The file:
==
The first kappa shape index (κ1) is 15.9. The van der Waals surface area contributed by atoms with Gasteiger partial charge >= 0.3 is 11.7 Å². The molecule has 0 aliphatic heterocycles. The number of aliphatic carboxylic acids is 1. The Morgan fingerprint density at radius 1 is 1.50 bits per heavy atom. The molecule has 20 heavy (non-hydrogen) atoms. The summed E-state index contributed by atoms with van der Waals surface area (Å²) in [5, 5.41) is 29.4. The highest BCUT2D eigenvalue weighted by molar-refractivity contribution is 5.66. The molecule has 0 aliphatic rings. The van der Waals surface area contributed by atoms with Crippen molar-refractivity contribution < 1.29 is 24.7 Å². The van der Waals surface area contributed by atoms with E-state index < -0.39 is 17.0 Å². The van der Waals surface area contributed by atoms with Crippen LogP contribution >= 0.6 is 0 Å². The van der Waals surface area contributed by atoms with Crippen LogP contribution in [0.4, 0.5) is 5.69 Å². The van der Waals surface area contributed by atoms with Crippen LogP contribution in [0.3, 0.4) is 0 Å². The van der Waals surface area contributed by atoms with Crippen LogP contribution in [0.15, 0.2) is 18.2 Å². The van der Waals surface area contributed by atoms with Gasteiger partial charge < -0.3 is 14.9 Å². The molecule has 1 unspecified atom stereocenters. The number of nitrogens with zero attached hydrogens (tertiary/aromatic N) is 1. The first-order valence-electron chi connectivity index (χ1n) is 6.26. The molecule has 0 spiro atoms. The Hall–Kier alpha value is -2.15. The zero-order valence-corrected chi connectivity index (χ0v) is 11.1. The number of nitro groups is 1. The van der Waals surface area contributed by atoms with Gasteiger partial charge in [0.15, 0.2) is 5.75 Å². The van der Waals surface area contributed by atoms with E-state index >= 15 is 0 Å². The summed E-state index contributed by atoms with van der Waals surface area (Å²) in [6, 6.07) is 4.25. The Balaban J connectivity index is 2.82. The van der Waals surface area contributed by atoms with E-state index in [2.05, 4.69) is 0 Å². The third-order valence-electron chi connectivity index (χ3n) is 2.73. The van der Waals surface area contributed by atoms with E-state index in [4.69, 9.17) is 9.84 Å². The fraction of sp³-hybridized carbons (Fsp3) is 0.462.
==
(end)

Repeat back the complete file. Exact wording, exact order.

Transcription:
The first kappa shape index (κ1) is 15.9. The van der Waals surface area contributed by atoms with Gasteiger partial charge >= 0.3 is 11.7 Å². The molecule has 0 aliphatic heterocycles. The number of aliphatic carboxylic acids is 1. The Morgan fingerprint density at radius 1 is 1.50 bits per heavy atom. The molecule has 20 heavy (non-hydrogen) atoms. The summed E-state index contributed by atoms with van der Waals surface area (Å²) in [5, 5.41) is 29.4. The highest BCUT2D eigenvalue weighted by molar-refractivity contribution is 5.66. The molecule has 0 aliphatic rings. The van der Waals surface area contributed by atoms with Crippen molar-refractivity contribution < 1.29 is 24.7 Å². The van der Waals surface area contributed by atoms with E-state index < -0.39 is 17.0 Å². The van der Waals surface area contributed by atoms with Crippen LogP contribution >= 0.6 is 0 Å². The van der Waals surface area contributed by atoms with Crippen LogP contribution in [0.4, 0.5) is 5.69 Å². The van der Waals surface area contributed by atoms with Crippen LogP contribution in [0.3, 0.4) is 0 Å². The van der Waals surface area contributed by atoms with Crippen LogP contribution in [0.15, 0.2) is 18.2 Å². The van der Waals surface area contributed by atoms with Gasteiger partial charge < -0.3 is 14.9 Å². The molecule has 1 unspecified atom stereocenters. The number of nitrogens with zero attached hydrogens (tertiary/aromatic N) is 1. The first-order valence-electron chi connectivity index (χ1n) is 6.26. The molecule has 0 spiro atoms. The Hall–Kier alpha value is -2.15. The zero-order valence-corrected chi connectivity index (χ0v) is 11.1. The number of nitro groups is 1. The van der Waals surface area contributed by atoms with Gasteiger partial charge in [0.15, 0.2) is 5.75 Å². The van der Waals surface area contributed by atoms with E-state index >= 15 is 0 Å². The summed E-state index contributed by atoms with van der Waals surface area (Å²) in [6, 6.07) is 4.25. The Balaban J connectivity index is 2.82. The van der Waals surface area contributed by atoms with E-state index in [2.05, 4.69) is 0 Å². The third-order valence-electron chi connectivity index (χ3n) is 2.73. The van der Waals surface area contributed by atoms with E-state index in [4.69, 9.17) is 9.84 Å². The fraction of sp³-hybridized carbons (Fsp3) is 0.462.